I started out with 60cm each of two different colors of jersey. The jersey I picked was the tube kind, so after cutting two 30cm lengths out of each color, I cut a slit down one of the folded ends of each of the four pieces.
Next I sewed the grey rectangles together to create one 30cm by really long rectangle, and the same for the pink.
Then I looked through my scraps to find a fabric that I liked and that was big enough for the welt pocket. Keep in mind that you will need two rectangles of the same size to create the one pocket. Once I found one, I cut the fabric in half and put one half on top of the gray fabric where I wanted the pocket to be and marked with pins about 2cm in from the edge of the pocket fabric.
Then I pinned the gray and pink rectangles together. My fabric didn't have a right side, but if yours does, you will want to be sure to pin them right sides together.
Then I sewed the gray and pink rectangles together leaving an opening where the pocket will go. I stopped sewing at the blue pin and started again at the white pin (see the photo above).
Following this tutorial, I worked on the welt pocket. I will roughly show what I did, but trust me, take a look at that tutorial because it is much better explained that I could ever do. I placed the pocket fabric on the scarf fabric, both right side up. That was a mistake, however, the pocket fabric should be right side down. Then mark on the pocket fabric where the zipper will go. Draw a rectangle about 1cm tall by the length of your zipper, being sure to center the height of the rectangle on the slit between the gray and pink fabric. Also draw a line down the middle (where the slit is). Stop about 1cm from the short edges of the rectangle and draw two diagonal lines to the corners to create a triangle on the edge.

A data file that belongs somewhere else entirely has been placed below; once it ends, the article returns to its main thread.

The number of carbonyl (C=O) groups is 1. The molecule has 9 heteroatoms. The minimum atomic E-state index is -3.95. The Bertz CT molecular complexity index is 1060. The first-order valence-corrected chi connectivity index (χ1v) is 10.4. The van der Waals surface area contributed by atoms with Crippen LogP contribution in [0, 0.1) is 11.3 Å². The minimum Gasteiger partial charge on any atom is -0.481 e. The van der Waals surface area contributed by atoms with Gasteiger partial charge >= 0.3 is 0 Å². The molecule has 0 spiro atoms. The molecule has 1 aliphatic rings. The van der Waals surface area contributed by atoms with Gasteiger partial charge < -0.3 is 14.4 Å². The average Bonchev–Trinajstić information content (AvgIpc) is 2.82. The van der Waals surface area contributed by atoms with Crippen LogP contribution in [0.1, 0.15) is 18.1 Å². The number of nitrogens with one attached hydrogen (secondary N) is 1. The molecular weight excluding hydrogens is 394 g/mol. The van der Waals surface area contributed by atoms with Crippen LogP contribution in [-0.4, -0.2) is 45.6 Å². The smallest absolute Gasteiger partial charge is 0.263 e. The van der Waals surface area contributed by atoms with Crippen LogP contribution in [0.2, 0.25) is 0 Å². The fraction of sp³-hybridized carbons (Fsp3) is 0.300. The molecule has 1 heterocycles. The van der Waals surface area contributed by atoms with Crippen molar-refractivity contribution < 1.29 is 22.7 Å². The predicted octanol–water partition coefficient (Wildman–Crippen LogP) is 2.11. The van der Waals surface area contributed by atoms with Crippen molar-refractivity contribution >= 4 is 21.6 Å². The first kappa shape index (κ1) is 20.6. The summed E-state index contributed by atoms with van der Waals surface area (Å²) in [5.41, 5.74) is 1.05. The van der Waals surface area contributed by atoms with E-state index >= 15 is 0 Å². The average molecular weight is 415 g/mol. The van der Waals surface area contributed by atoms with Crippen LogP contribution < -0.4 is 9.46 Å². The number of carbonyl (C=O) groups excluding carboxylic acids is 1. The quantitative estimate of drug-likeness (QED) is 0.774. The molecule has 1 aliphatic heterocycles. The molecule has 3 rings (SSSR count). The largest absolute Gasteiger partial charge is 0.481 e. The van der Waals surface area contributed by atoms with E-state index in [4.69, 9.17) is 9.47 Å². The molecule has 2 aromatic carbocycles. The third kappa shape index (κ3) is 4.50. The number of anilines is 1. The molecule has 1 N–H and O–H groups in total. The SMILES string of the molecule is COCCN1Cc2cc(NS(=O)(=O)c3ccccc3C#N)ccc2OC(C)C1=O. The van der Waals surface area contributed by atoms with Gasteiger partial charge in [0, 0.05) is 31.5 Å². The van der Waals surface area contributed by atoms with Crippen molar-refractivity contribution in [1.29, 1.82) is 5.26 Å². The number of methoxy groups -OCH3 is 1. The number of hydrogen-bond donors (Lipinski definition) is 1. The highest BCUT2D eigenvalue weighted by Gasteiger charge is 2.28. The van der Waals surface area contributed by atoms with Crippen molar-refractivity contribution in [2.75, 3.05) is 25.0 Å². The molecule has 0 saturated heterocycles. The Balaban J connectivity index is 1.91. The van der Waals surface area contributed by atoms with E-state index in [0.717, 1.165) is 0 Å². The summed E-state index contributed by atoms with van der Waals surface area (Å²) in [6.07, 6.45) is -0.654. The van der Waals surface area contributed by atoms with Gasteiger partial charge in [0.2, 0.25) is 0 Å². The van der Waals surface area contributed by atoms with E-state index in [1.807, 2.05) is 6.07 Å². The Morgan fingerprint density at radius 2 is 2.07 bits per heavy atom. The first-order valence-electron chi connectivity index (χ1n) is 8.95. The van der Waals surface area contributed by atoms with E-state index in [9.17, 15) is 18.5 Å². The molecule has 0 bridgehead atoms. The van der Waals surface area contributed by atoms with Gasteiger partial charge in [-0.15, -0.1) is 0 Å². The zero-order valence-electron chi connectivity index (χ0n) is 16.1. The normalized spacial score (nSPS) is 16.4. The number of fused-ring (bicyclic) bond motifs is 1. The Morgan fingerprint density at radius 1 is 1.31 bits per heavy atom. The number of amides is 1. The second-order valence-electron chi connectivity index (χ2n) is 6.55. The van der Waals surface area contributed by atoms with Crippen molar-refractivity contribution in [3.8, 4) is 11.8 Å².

Super carefully, sew along your rectangle. Since our main fabric isn't one single piece, I was super careful to not sew the seam allowance into the pocket. To do this, I started by flipping the allowance down (the gray allowance was folded to the pink side) and sewing the 1/2cm on the edge of the rectangle, across the top and down the other 1/2cm edge.
Then I flipped the allowances (this time the pink allowance folded to the gray side) and sewed the bottom half of the rectangle - starting with the 1/2cm edge, across the bottom and up the final 1/2cm edge.
Then cut the pocket material down the middle and on the little diagonal lines as well.
Flip the pocket through the slit and iron it all down.
Line up your zipper - mine was super long. No big deal, just cut it to the length you need. Pin it on and super carefully sew it on.
Flip over to the right side of the fabic and admire your work! The hard part is done.
Next put the other piece of pocket fabric face down on top of the piece that is sewn to the scarf and sew all around the outside of the pocket. Then take a look! Your zippered welt pocket is done!
At this point, you might want to anchor the pocket to the scarf. I doubt this is necessary, but I think it would just help to keep the pocket in place once you put something in it.
Sew the long edge of the scarf together - in my case, the pink to the gray.
Once the two long ends of the scarf are sewn together, reach through the tube and pull one end of the scarf up so that the open ends meet. The right sides should be together.
Sew around the circle, in my case, pink to pink, gray to gray, leaving a little opening to pull it all right side out.
Pull it right-side out and all you have left to do is to sew up the little turning hole.
Wrap it around your neck and start throwing things in that pocket! (Putting my keys into the pocket, while taking a selfie clearly takes a lot of concentration.) So far I have used this pocket to hold my keys, my phone, pacifiers, toys for T, and some cash. It turns out that having a pocket there is quite handy!